With the bombardment of information about diets on / low carb, it sometimes seems a crime to continue eating bread, potatoes and rice. But does this make sense even if we have a balanced diet full of natural foods? Adept of possible nutrition and without prohibitions, nutritionist Julia Marques explains that carbohydrate is very important for the functioning of the organism and that giving it up in a radical way can bring negative consequences in the short, medium and long term. To find out what carbo’s functions are and understand why making you a bad guy is not a good way out for most people’s physical and metal health. Check it out!
What is carbohydrate? How important is it to our body?
Carbohydrate is a macronutrient formed by carbon, hydrogen and oxygen. When it is “broken” in the body it gives rise to glucose. This glucose is the main source of energy for the body. Therefore, the presence of carbohydrate in the diet is important so that we have enough energy to maintain our vital functions and day-to-day activities.
What are the risks of cutting carbohydrate from the diet in the short, medium and long term?
When we cut carbohydrates, we cut our daily caloric intake sharply, which means that we have less nutrients and energy for vital functions. Thus, in the short term we see as a consequence of this lack of energy, headaches, tiredness and indisposition. In the medium term, we were able to identify a drop in immunity and the appearance of allergic conditions and opportunistic infections that start to appear more frequently. However, when we remain for a long time in severe caloric restriction, resulting from the cut of this macronutrient from the diet, a reduction in the basal metabolic rate may occur, that is, a reduction in daily caloric expenditure. This picture is also known as the ever-feared “slow metabolism”.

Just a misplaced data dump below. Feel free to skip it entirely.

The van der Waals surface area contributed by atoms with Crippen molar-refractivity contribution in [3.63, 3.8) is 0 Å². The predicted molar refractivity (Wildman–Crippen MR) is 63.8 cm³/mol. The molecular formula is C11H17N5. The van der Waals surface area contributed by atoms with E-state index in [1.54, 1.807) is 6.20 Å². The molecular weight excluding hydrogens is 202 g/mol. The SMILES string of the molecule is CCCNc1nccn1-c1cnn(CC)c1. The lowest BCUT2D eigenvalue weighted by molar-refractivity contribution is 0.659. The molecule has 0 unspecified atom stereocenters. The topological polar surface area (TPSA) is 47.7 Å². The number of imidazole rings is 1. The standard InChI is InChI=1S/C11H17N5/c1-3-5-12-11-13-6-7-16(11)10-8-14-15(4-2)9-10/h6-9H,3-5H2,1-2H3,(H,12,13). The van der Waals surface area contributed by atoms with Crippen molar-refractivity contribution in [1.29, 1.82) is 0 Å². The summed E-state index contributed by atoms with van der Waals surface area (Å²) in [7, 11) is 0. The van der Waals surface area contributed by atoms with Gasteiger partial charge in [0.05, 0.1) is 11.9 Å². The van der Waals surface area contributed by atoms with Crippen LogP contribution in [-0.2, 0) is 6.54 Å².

What are the effects of prohibitionist diets on mental health?
The cycle of restrictive diets is very clear: restriction generates frustration that generates exaggerated desire and, ultimately, generates compulsion. After compulsion, guilt comes and a new cycle of restrictions begins. For a long time, mankind has used food for the only purpose they should really have: nutrition. At the moment that aesthetics became the center of attention, some foods started to assume the role of villains of the “perfect body” and the act of eating became a source of guilt and suffering. Food should again be seen as a source of life, energy and nutrients so that people can see themselves and see food with more affection.
Many people bet on zero carbohydrate diets for a specific period to accelerate the weight loss process. How do you evaluate this strategy?
I evaluate it as an unwise strategy. Very restricted diets or zero carbohydrate diets can even accelerate weight loss in a short period of time, however they make the patient enter that same cycle of restrictions that generates later excess consumption. So is losing a lot of weight in a short time, but getting it all back in less time is still a good strategy? In addition to the reduction of metabolism that occurs in a process of severe caloric restriction, so that it makes it much more difficult to lose more weight later.
Most people believe that carbohydrate in the diet makes it difficult to gain mass and that increasing the amount of protein is the best way out for those who want to increase lean mass. Does that make sense?
It doesn’t make sense! We already know that for hypertrophy it is necessary to be consuming more calories than necessary, that is, to be in caloric surplus, and that all macronutrients are adjusted. Being adjusted does not mean that the more, the better. The amount of protein should not be exaggerated, but in the correct measure. Carbohydrate, unlike what you think, is an extremely important macronutrient in gaining lean mass. Choosing quality carbs and the right amount is essential. It is not he who makes it difficult to gain mass when consumed in a conscious and balanced way, but the excess of ultra-processed and the training performed in the wrong way.